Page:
Generic Sentences: Representativeness or causality?


  • Robert van Rooij
  • Katrin Schulz



Many generic sentences express stable inductive generalizations. Stable inductive generalizations are typically true for a causal reason. In this paper we investigate to what extent this is also the case for the generalizations expressed by generic sentences. More in particular, we discuss the possibility that many generic sentences of the form ‘ks have feature e’ are true because (members of) kind k have the causal power to ‘produce’ feature e. We will argue that such an analysis is quite close to a probabilistic based analysis of generic sentences according to which ‘relatively many’ ks have feature e, and that, in fact, this latter type of analysis can be ‘grounded’ in terms of causal powers. We will argue, moreover, that the causal power analysis is sometimes preferred to a correlation-based analysis, because it takes the causal structure that gives rise to the probabilistic data into account. Unfortunately, there are problems for the causal power analysis too, and we will discuss them as well.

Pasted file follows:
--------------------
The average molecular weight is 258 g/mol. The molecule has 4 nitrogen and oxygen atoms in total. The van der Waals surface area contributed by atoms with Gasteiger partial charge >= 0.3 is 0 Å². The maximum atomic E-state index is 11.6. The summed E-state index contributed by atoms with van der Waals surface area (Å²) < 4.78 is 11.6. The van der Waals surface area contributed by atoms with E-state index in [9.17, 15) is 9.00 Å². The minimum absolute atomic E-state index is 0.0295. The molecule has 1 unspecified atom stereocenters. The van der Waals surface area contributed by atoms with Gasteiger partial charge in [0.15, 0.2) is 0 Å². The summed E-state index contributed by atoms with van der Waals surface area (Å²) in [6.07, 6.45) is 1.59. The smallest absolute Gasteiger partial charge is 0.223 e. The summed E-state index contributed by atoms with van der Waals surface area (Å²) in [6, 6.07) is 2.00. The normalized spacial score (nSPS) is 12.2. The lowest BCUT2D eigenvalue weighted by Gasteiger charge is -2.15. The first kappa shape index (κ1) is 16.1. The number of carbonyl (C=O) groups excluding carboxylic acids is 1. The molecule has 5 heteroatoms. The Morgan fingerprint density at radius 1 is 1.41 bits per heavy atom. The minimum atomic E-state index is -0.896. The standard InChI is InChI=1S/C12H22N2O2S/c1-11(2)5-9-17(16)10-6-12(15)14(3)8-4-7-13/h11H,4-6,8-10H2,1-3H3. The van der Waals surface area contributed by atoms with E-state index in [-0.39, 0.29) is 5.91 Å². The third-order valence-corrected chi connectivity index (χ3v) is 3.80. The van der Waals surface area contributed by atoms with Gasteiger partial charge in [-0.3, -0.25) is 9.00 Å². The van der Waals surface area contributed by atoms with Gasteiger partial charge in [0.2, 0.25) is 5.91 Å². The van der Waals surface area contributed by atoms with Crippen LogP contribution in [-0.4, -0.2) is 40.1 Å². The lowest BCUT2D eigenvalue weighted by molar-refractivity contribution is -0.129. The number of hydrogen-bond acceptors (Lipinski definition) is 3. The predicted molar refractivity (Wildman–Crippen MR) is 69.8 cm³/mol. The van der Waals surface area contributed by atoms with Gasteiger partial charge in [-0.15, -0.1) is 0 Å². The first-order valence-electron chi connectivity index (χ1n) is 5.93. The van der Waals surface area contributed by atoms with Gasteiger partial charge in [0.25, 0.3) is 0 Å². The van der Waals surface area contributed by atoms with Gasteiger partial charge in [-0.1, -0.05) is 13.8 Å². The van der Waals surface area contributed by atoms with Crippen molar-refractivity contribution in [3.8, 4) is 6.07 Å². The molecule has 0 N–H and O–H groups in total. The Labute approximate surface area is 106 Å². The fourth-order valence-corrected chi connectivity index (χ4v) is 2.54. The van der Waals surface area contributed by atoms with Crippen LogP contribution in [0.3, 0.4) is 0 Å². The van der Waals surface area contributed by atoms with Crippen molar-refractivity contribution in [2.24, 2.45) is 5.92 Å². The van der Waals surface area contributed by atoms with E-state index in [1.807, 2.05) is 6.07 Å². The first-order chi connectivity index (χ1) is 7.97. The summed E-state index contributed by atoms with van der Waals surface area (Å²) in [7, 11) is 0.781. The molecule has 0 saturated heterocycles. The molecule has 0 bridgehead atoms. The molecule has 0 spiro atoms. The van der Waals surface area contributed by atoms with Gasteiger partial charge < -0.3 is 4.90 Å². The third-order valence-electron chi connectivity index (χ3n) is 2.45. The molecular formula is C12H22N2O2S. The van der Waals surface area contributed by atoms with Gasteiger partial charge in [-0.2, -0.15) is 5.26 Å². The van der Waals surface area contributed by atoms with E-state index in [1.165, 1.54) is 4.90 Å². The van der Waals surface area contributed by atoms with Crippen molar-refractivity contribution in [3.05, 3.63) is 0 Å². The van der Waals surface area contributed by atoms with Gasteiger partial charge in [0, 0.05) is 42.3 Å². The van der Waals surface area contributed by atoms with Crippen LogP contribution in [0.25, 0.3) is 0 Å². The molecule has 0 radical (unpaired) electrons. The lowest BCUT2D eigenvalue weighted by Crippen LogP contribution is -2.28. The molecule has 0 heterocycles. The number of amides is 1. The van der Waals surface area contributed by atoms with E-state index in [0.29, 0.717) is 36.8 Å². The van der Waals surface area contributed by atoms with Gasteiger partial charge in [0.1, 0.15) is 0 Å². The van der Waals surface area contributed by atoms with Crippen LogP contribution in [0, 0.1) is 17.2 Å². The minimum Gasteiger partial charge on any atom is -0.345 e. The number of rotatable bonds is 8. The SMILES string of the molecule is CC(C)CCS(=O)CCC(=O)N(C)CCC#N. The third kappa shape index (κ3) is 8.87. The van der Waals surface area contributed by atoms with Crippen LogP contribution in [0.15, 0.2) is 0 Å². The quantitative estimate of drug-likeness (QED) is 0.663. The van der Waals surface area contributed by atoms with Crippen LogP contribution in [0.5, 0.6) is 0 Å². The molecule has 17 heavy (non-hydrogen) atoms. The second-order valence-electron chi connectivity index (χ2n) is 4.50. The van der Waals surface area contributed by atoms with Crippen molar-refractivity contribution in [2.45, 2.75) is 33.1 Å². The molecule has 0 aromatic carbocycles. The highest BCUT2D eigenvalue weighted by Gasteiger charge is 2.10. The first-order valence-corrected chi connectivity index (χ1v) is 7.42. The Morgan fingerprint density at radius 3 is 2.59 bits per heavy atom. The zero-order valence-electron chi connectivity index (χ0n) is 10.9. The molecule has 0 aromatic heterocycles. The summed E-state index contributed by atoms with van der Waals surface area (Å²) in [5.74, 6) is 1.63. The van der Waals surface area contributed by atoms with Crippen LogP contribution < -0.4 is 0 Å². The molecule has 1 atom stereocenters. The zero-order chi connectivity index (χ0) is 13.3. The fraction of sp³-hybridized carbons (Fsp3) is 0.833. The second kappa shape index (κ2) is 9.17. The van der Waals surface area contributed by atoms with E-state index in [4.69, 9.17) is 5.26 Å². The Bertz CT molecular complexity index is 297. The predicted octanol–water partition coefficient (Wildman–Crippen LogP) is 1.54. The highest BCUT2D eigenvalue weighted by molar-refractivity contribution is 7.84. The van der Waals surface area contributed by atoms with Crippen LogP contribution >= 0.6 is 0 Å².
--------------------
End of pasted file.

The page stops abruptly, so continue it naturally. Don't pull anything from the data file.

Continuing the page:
How to Cite

van Rooij, R., & Schulz, K. (2019). Generic Sentences: Representativeness or causality?. Proceedings of Sinn Und Bedeutung, 23(2), 409–426.